“Seems to me that in all this accountability, [whereby] states are pushing to tie teacher pay/retention/etc. to student test scores, … teachers should have the right to video record students for school disciplinary use,” said Antonio. “If the teacher’s evaluation will be hampered by disruptive, disrespectful students impeding [the] ability to teach and the other students’ abilities to learn, then that needs to be acknowledged.”
“It is finally getting out that a large part of our ‘education problem’ is out-of-control students,” said S Meyers. “It is difficult to teach when students refuse to follow basic, decent, classroom rules and expectations and there are no consequences, no follow-up. This is by no means an isolated situation. Teachers are certainly cramped between a rock and a wall. This is due in large part to the anti-intellectual climate of this country. Learning and critical thinking have become suspect.”
Teachers need more support from school administrators
Based on responses to this story, it appears that many teachers feel administrators don’t have their backs or don’t give them the support they need to maintain control of their classroom and teach effectively.
“I was at a school where teachers were given poor performance ratings for classroom management if they wrote too many office referrals, even when they were justified,” said Ann Marie. “I think the politicians, including school board members and district administrators, should spend a few days in classrooms as substitute teachers [to see the other side].”
“First; this is NOT a normal classroom, but a workshop environment where horseplay can be dangerous for all students—and disrespect for or ignoring the rules can have serious consequences,” stated weedonald. “Second; the teacher’s intent was clear—he had forewarned the students that he would videotape them only when they misbehaved, as proof to the administration that such behavior was rampant and uncontrollable. Third; he did not attack anyone but WAS assaulted by a disruptive student who intended to try and violently take the camera from the teacher. That student did not ask politely to not be recorded. Fourth; he received NO support, opportunity to defend himself, or effort to understand the desperate situation that was ongoing in his classroom and that was putting students at risk every day. He was summarily condemned, found guilty, and sequestered by administration. …”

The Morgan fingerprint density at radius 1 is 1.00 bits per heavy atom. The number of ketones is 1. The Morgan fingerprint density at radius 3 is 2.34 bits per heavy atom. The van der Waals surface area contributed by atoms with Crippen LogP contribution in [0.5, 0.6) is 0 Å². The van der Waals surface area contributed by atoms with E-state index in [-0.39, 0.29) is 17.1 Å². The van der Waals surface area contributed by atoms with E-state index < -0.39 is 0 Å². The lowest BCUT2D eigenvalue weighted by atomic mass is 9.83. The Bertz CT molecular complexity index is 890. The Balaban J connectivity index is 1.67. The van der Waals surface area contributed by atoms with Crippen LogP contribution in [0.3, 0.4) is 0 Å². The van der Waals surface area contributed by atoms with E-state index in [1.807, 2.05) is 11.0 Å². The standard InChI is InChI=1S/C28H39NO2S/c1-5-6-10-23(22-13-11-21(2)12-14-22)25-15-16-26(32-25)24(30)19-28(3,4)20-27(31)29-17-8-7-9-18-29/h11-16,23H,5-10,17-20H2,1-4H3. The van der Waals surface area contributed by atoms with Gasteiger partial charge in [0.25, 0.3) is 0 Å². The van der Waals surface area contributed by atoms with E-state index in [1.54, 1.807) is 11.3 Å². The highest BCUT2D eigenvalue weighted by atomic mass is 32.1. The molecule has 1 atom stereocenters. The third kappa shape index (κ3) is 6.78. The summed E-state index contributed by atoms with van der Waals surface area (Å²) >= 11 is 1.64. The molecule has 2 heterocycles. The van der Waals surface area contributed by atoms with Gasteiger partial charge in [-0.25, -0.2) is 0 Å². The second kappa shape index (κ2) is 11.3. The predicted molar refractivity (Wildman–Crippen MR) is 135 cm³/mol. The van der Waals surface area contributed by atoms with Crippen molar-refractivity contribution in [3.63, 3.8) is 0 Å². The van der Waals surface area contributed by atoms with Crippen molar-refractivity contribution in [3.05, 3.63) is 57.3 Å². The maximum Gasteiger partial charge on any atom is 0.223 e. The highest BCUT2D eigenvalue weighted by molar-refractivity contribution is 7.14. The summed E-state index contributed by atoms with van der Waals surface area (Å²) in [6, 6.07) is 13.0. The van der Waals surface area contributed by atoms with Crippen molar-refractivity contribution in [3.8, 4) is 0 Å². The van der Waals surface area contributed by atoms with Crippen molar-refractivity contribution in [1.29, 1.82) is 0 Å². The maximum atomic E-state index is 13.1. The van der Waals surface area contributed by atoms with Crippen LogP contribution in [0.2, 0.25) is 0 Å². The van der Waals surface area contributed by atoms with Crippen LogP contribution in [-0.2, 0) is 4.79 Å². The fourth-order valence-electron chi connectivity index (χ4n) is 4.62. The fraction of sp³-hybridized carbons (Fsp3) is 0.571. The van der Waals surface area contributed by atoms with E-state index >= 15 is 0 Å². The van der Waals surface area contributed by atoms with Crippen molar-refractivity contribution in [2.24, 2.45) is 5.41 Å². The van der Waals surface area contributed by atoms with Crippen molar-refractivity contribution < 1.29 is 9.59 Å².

weedonald continued: “This entire tragi-comedy of errors is perfectly representative of the CYA and ‘us against them’ mentality administrators in many U.S. public schools foster and hide behind when they fear parental legal reprisals and ‘a bad image’ at [the] school board level.”
“I’ve been in a similar situation myself, teaching mathematics to 9th graders,” said richardholden. “Sending these students to the office became a joke, because they would come back smirking and would continue their disruptive behavior. The administration played it safe by simply noting the high failure rate of the students in the classroom and surmising it must be due to poor teaching. The office listing of how many times students were sent there only verified that the teacher was not managing the class properly. Needless to say, I quit teaching there, went on to get my doctorate, and now teach students who want to learn and who pay for their education. So what is the answer to improving public education? I would say (1) hire administrators with a backbone to support the teachers, (2) install cameras as policy in any classroom where disruptions are reported, and (3) forget ‘compulsory education’ for those intent on not learning–send them to shops to learn basic manual skills so they can learn that education is not a right, but a rare privilege found only in wealthier countries.”
“If the administration had taken action on his previous reports of behavioral issues in his classroom, he would never have had to video his students,” said arosi80299. “The administration needs to take responsibility for their lack of involvement, leading to poor instruction for ALL the students.”
Should cameras be standard classroom equipment?
Many readers suggested that surveillance cameras should be placed in classrooms as a way to hold everyone accountable, while others noted that in today’s culture of YouTube and cell-phone cameras, there is less of an expectation of privacy to begin with.